(With respect to Mr J Bond Johnson)

- Don't look now Major Marcel
but I think Mr J Bond is taking your photo!
  - That's ok, I'm sure it's not a weather balloon, or it wasn't when I last looked!
(And then it was - allegedly)


History changed on October 4, 1957, when the Soviet Union successfully launched Sputnik I. The world's first artificial satellite was about the size of a basketball, weighed only 183 pounds, and took about 98 minutes to orbit the Earth on its elliptical path. That launch ushered in new political, military, technological, and scientific developments. While the Sputnik launch was a single event, it marked the start of the space age and the U.S.-U.S.S.R space race.


The spacecraft contained radio equipment, a tracking transmitter, and telemetering system, five different sets of scientific devices for studying interplanetary space, including a magnetometer A Magnetometer is a scientific instrument used to measure the strength of magnetic fields. Earth's magnetism varies from place to place and differences in the Earth's magnetic field (the magnetosphere) can be caused by a couple of things:

The differing nature of rocks
The interaction between charged particles from the sun and the magnetsophere
Magnetometers are used in geophysical surveys to find deposits of iron because they can measure the magnetic pull of iron. Magnetometers are also used to detect archeological sites, shipwrecks and other buried or submerged objects.
..... Click the link for more information. , geiger counter A Geiger counter measures ionizing radiation. Geiger counters can detect photons, alpha, beta, and gamma radiation, but not neutrons. The sensor is a Geiger-Müller tube, a gas-filled tube that briefly conducts electricity when a particle or photon of radiation briefly makes the gas conductive. The instrument amplifies this signal and displays it to the user, either as a current measurement (needle, lamp) or an audible click.
..... Click the link for more information. , scintillation counter A scintillation counter measures ionizing radiation. The sensor in a scintillation counter is called a scintillator and is usually made of either a specially doped crystal, Anthracene containing plastics or an organic liquid which fluoresces when struck by ionizing radiation. A sensitive photocell or photomultiplier tube measures the light from the crystal. The photocell is usually attached to an electronic amplifier and possibly other electronic equipment.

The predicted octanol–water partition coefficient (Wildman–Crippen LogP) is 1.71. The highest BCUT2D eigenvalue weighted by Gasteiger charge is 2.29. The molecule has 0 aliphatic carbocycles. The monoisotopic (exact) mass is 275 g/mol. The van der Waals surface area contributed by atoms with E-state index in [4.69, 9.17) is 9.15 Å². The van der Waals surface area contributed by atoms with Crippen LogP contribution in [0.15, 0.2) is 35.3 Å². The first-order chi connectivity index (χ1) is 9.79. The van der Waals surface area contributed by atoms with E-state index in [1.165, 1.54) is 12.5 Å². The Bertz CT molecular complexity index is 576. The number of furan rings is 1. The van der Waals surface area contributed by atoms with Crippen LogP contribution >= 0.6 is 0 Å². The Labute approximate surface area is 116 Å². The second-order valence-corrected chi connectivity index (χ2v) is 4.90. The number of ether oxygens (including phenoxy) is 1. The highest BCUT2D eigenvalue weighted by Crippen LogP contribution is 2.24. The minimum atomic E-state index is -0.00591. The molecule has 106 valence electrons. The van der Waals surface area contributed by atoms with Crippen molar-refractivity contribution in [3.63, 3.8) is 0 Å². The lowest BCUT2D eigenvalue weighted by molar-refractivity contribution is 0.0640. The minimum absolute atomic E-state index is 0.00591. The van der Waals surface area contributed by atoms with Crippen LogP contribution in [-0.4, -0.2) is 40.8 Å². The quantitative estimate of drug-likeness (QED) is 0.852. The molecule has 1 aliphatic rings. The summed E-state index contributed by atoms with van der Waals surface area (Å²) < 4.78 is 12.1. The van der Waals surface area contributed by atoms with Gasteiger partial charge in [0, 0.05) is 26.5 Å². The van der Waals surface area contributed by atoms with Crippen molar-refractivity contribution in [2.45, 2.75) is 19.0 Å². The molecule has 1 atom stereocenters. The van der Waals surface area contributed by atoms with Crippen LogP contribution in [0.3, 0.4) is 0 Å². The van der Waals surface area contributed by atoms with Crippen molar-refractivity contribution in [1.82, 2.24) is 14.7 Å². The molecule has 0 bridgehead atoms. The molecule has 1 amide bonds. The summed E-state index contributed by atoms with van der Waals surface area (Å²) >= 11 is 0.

..... Click the link for more information. , and micrometeorite detector, and other equipment. The measurements obtained during this mission provided new data on the Earth's radiation belt and outer space, including the discovery that the Moon had no magnetic field and that a solar wind, a strong flow of ionized plasma emmanating from the Sun, streamed through interplanetary space.

Now, I think this is a gorgeous object. somewhat like a deep sea diving bell or helmet from the early days of Tin Tin and The Thomson Twins. cunningly crafted to sail through space and charmingly ufological in it's curvature - but also scarily like a sea mine.
Anyway, it did the job and America is still peeved.
Luna 1 and Luna 2 (or as the Russians called it - Lunatik) discovered that the radiation and magnetism of the Moon were not as we thought (see above).
America has since caught up but apparently are feeling threatened (!) and are urgently driving the Space Race competition, at the expense of the lives of other countries populations, or so it would seem by this (possibly propagandistic) SpaceWar and SpaceDaily site link I've found for you.

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